Each year, as success was achieved and the program gained teacher and principal support, more classrooms and grade levels were added. The Professional Development component, helped teachers understand how to meet individual student needs through auditory, kinesthetic, visual and linguistic strategies that were delivered by embedded coaching in the classroom.

Key partnerships included the local anti-poverty agency, the district Board of Education, arts education IDEAS (PD), a mental health program at the local hospital, Music Together (birth-4 year olds), and a gold-standard independent evaluator.

In addition, political connections were critical for funding, and included the Mayor’s office, the State Legislature and Department of Education, State and Federal Departments of Health and Human Services, and our State Congressional Representative and Senators in Washington.

This initiative began in Bridgeport in 2007, and is on-going in 2010-11. Teachers require one year of intensive PD, then at least one more year of less intense support as they make the strategies their own. The longer the initiative continues in a location, the more opportunity to develop teacher teams within schools, and teacher leaders to build sustainability within the district.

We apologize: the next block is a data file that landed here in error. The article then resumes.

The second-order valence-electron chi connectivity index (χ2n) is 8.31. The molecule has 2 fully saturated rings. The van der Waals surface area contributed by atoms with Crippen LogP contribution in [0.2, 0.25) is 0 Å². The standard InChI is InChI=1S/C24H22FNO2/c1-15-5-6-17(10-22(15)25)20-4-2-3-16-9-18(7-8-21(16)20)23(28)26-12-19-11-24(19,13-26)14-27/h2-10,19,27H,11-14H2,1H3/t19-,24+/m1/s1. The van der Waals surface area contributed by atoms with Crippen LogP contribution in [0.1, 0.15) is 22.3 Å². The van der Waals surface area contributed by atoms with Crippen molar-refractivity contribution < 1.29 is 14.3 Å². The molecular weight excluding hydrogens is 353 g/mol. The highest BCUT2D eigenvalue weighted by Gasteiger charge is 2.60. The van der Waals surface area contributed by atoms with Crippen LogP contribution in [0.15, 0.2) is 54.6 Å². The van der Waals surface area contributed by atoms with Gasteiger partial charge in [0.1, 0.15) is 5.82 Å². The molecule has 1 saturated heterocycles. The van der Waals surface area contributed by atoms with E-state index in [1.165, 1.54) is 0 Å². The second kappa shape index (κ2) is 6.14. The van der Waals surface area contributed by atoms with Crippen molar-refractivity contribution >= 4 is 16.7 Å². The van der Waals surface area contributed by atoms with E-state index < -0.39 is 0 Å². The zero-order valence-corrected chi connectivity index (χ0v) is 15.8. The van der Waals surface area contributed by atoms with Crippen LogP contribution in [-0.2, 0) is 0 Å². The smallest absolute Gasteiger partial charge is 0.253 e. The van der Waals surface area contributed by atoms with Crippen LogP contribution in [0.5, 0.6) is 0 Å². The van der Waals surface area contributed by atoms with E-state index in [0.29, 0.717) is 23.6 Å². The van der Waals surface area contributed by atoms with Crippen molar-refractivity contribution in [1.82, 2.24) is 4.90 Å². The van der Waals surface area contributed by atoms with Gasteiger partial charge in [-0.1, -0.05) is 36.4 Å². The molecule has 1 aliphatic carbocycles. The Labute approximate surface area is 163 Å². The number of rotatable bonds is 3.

KEY OUTCOMES & Lessons Learned

What where the key Outcomes? What impact/added value did they prove? What were the biggest challenges?

Total Learning Professional Development was identified as a factor in:

  • turning around very weak teachers (one principal promised ‘anything we wanted’ if we could change one particularly stuck teacher, and he owes us!);
  • helping teachers develop positive classroom climate;
  • increasing student liking of school (parents reported that children cried if they were sick and had to stay home on a “Total Learning day”);